Easy, right? Just get out there and start selling! But there's a few angles to consider:

Find new customers: If you have a subscription or wholesale business, how many new customers do you need to make the magic number? With focused effort, how long will it take to get there?

With retail, how many new customers per week (multiplied by the average sales per visit) do you need to make the magic number?

Increase spend per visit: Can your front crew upsell a cookie to go with the bread? Or coffee to go with the cookies?

Are there any value add products you can sell to go alongside your scratched baked items? I'm thinking coffee, honey, granola, olive oil, that kind of thing.

Can you invent a premium subscription product? A CSB Mega-Share?

Increase customer visits: If you're a bread shop, your customers might only come by once or twice per week. What could you offer that they might want every day, or every other day?

Key point: Remember however, that increases in production, even if you sell everything, doesn't directly hit your goal. You have to take to food and packaging costs into account. So every time you make and sell and extra $1 worth of product, only $0.70 goes toward your magic number. That's why cost reductions and price increases always win. That's also why offering soup and sandwiches is more complex than banking $8 per sandwich!

Increase Prices

Small, planned price increases is something you need to be doing regularly anyway. It's not like your costs stay put year over year.

But when trying to fund your magic number, a small price increase goes a very long way. That's because the extra revenue goes directly to your magic number.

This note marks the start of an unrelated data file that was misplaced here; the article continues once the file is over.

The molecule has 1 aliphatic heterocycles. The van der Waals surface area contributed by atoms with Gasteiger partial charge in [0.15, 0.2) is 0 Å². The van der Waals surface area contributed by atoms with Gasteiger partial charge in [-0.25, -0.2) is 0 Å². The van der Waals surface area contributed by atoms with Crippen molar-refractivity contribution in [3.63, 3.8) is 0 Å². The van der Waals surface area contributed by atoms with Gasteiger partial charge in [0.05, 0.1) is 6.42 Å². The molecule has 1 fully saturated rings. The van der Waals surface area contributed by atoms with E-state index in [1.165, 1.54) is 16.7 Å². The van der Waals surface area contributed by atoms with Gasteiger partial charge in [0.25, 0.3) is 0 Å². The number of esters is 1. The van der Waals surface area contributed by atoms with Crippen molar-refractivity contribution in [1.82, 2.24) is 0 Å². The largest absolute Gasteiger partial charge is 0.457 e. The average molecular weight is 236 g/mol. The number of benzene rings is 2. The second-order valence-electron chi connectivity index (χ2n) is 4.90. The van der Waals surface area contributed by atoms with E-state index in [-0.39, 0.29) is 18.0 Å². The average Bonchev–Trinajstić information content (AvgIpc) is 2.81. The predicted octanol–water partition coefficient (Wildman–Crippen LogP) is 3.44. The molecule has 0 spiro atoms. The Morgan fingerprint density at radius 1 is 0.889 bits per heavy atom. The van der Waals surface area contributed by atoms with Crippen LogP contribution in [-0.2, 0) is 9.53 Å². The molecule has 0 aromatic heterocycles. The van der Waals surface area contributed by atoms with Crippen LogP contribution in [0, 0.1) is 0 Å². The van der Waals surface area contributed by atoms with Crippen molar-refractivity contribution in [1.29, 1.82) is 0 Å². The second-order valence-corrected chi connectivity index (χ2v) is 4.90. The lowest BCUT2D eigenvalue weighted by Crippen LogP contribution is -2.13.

In the 'hire a baker' scenario, we need to make an extra $800 per week. Based on average weekly sales of $8000 (which was reasonable at Orange Boot), a 5% increase across the board is $400, or half the magic number?

So a $5.00 loaf becomes $5.25. That $1.00 cookie goes to $1.05. Even a $50 subscription moving to $53 doesn't seem huge individually, but it adds up quickly.

You can still do this compassionately. You can invite your customers into the story, explaining how this small increase will make for a better bakery for you and for them. But please, give this option some serious thought.

While you're at it, just to get a sense of the ceiling, what if you funded the entire magic number with a price increase? How bad does that look from a customer perspective? $0.25 per loaf? 1.00? It's good to put real numbers into this - often our perception of price increases is way worse than the reality.

The Final Option: Reduce Your Compensation

Don't laugh! It's all about what makes you happy. If you've increased the top line, reduced operating expenses and are still $100 per week short, you've got an interesting decision to make. Is it a good trade off to reduce your salary by $100 per week in order to get a day off plus more time to focus on sales?

What makes you happy?

Remember, we're designing a situation that will make you happy over the long run. You're not forced into a specific scenario. It all depends on what changes will make a business that works for you.

For some people, taking home $100 less per week in order to get a day off plus time to focus on sales is a great trade off. For others, that's simply not possible. You need to find the mix of changes that will give you the work and life that you seek.

Conclusion

It's too early for conclusions! First, you need to actually try this yourself. Take the numbers you gathered about your bakery and plan through a couple of scenarios to make your magic number.

Then sit with those scenarios for a bit. Are they truly impossible, or is there a spark of hope? Will the joy of getting yourself unstuck be greater than the "pain" of change?

Seriously, run your specific numbers. Leave a comment and share your results, ask questions, point out my flawed assumptions. But do the work. We'll leave conclusions to the next post.